Miles' horn mentor––a fatherly force to the totality of jazz brotherhood––was Louis Armstrong. He had, in a satirical way, first paid homage to the Kennedys on record while participating in Dave and Iola Brubeck’s The Real Ambassadors––a monumental jazz release from 1961. The track Cultural Exchange (about the State Department’s so–called “discovery of jazz”) has Louis uttering the phrase: "If the world goes wacky, we'll get John to send out Jackie!" A generic voice booms: "You mean Jackie Robinson?" to which Armstrong chimes, "No man, I mean the First Lady!"

Satchmo was a silent but dutiful flag–waver, the evidence of which rang out in parts of his repertoire. Following the JFK funeral, Louis reconvened a tour with his All–Stars. December 1 found the sextet performing in Massachusetts, where Jack Kennedy had served so long as a Boston politician. Louis had a set list of traditional closers, but felt obliged on this night––with no oral prelude––to play a different tune, unaccompanied. As his trumpet echoed the strains of God Bless America, the audience was fixed silently still, tied in unity. With only his horn and a single chorus, Louis was exemplified in his short elegant prose, telling his people––all people––that, through sacrifice, we can still hope. In his finish, he simply said to the tearing crowd: "That was for President Kennedy. Goodnight."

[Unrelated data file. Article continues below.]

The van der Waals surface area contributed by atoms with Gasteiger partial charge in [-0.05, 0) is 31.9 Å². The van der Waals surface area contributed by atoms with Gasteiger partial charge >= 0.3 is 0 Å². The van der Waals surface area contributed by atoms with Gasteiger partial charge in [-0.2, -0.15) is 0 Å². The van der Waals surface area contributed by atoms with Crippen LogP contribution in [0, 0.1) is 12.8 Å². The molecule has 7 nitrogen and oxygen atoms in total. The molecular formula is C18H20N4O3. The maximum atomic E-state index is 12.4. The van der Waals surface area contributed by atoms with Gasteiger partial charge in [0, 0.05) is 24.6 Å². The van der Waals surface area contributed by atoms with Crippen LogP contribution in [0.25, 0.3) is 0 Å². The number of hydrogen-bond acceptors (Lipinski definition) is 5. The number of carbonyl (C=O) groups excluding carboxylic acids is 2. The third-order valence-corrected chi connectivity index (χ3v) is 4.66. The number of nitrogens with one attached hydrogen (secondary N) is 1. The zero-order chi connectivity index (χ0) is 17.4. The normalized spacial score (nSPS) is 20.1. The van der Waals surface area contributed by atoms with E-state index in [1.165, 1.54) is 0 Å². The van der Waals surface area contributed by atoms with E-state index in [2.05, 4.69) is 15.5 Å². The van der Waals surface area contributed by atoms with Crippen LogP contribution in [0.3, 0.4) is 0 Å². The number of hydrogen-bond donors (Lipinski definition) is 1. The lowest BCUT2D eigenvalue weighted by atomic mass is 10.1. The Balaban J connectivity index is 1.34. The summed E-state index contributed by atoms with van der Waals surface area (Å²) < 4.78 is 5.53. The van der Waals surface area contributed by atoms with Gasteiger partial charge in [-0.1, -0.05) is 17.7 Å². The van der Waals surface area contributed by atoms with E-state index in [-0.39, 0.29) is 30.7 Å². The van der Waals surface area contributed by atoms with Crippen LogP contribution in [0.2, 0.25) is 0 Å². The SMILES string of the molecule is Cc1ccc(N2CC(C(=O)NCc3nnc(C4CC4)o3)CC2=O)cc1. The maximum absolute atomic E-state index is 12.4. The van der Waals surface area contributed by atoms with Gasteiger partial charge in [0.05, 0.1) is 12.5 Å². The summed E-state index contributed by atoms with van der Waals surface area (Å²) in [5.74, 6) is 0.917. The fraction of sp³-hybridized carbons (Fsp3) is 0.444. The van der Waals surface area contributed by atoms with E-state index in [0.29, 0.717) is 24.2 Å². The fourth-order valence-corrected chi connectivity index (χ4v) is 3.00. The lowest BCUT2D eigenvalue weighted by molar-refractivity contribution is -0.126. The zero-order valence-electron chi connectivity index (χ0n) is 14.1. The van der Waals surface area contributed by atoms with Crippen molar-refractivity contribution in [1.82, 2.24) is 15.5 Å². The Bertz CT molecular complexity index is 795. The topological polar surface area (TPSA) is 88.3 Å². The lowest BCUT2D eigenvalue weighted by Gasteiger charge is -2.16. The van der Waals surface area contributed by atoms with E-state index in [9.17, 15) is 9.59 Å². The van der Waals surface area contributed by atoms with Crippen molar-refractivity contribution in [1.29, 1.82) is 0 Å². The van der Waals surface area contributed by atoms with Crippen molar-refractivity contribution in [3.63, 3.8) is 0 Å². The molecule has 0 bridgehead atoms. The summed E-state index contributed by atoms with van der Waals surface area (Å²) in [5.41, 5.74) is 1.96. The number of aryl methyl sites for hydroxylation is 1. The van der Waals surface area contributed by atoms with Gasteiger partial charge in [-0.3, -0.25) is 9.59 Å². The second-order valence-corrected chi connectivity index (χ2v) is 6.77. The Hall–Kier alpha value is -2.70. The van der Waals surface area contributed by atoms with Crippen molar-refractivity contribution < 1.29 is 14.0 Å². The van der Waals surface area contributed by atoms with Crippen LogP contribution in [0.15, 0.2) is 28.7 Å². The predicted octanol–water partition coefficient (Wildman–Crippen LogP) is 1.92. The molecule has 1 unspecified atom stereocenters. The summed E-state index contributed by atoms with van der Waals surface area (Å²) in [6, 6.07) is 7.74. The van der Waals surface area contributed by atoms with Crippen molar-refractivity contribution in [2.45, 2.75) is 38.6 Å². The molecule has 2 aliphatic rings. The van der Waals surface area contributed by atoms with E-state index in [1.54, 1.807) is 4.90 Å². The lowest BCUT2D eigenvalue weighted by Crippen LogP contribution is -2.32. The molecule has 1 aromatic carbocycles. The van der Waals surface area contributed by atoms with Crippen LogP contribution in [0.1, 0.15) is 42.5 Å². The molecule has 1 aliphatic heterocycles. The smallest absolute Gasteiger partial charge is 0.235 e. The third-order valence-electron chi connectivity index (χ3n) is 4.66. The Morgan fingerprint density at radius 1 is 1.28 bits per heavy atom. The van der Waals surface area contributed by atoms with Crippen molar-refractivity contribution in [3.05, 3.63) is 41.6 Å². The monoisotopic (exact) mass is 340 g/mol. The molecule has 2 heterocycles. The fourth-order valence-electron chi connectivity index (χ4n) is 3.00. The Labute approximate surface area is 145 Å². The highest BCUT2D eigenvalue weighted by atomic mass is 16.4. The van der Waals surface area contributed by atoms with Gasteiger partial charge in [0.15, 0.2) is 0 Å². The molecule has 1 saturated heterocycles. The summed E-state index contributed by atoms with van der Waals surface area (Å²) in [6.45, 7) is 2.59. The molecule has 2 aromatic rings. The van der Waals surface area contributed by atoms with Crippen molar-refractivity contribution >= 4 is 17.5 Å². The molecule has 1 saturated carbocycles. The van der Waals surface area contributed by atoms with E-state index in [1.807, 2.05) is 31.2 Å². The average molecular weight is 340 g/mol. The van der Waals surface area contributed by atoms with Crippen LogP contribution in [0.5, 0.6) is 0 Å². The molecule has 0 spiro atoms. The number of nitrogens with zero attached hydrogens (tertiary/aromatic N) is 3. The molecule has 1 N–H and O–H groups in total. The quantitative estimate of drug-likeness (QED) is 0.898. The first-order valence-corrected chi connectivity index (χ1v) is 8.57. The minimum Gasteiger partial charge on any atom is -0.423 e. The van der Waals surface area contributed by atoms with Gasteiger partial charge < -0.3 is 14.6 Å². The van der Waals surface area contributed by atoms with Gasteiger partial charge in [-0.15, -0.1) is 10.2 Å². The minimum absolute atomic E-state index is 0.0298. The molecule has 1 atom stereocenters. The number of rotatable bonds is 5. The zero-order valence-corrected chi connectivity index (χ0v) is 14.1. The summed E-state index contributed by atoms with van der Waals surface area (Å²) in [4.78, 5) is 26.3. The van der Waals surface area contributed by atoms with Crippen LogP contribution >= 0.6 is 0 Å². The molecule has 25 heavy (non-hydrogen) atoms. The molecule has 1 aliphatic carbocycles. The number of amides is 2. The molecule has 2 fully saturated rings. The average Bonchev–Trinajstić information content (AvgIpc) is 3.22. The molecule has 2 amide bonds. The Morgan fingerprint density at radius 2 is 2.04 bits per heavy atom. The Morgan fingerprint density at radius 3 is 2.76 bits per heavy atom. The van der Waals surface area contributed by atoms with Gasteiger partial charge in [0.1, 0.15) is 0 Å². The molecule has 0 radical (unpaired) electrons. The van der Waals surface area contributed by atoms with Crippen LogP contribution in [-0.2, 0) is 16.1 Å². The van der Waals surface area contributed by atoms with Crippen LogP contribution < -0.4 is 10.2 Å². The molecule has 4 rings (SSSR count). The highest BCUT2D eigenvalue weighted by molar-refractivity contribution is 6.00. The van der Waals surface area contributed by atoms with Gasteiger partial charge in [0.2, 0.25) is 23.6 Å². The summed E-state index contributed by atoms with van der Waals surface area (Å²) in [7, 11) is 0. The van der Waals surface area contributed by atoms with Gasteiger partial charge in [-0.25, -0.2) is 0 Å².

(Jazz and JFK to be continued in Part 2)

No comments:

Post a Comment

Please leave your comments here. Thank you.